The 2017 Recycling Business Development Grant program’s Request for Proposals, including the application materials, will be posted on RBAC’s Financing webpage by early September 2017. For more information, contact Wendy Worley at 919-707-8136, or firstname.lastname@example.org.
Large Anaerobic Digestion Plant Opens in Charlotte
Entropy’s Anaerobic Digestion (AD) Plant will begin to accept food waste starting in August. When fully operational, the plant will process 480 tons a day of organic waste and create 5.2 megawatts of electrical energy. The plant is designed to convert food waste, dissolved air flotation (DAF), and FOG (fats, oils, and greases) into renewable energy. In addition to electricity, the plant will also create a nutrient rich soil amendment (40 tons/day) that can be a blend stock for compost and a high nitrogen liquid soil nutrient (4 tons/day). To learn more about the AD plant and types of feedstock accepted, please click here.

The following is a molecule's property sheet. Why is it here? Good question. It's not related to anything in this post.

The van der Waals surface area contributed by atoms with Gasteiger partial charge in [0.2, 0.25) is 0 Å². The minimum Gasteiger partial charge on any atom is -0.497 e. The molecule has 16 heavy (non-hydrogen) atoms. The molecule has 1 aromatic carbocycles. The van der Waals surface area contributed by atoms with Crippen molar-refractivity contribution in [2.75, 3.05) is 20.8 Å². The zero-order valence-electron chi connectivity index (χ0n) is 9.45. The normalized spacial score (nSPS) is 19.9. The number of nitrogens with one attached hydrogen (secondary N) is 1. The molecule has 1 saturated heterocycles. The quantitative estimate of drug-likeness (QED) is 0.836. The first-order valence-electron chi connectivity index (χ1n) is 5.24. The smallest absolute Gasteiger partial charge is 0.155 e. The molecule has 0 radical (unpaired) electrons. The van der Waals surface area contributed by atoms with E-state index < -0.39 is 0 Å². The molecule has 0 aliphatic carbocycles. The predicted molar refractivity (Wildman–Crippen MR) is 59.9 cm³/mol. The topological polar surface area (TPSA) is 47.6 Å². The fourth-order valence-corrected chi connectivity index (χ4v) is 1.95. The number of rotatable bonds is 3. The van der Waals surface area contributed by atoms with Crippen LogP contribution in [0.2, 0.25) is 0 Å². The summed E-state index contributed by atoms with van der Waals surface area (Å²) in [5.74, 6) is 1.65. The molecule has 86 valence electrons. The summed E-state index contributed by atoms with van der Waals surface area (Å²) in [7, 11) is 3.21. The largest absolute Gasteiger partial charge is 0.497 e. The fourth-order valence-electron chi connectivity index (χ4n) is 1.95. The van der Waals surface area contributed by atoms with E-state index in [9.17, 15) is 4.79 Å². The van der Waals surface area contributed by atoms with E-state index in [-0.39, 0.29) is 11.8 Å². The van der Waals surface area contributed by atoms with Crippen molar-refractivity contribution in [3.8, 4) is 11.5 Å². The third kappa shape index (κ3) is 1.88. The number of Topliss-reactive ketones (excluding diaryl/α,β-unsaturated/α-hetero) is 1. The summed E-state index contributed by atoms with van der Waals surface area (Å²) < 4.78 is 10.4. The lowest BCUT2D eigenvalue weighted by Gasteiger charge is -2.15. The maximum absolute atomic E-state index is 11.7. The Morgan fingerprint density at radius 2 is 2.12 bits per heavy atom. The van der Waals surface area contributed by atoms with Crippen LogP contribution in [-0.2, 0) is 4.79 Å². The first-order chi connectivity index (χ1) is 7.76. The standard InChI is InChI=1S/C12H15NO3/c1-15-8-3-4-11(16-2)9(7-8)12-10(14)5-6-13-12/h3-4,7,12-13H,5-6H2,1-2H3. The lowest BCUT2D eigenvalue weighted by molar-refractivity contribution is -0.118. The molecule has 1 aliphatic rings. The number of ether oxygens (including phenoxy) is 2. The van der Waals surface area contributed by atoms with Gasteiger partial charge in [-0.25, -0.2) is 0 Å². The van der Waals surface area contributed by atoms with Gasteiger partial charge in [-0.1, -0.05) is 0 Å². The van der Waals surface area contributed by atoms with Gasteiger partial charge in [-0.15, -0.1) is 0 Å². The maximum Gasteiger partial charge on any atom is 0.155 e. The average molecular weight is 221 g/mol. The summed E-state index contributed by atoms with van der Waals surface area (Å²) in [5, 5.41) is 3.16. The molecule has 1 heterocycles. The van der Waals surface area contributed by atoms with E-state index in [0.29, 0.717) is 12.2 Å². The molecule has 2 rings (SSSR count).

Upcoming C&D Webinars
This fall and winter, Construction & Demolition Recycling magazine is offering a series of webinars designed to provide the tools and insights industry professionals need to get as much value out of the construction and demolition material stream as possible.
The Increasing Diversion webinar is a three-part series of hour-long virtual events, providing insights from industry professionals employing various approaches to recycling. The following webinars are from 1-2 p.m. ET.: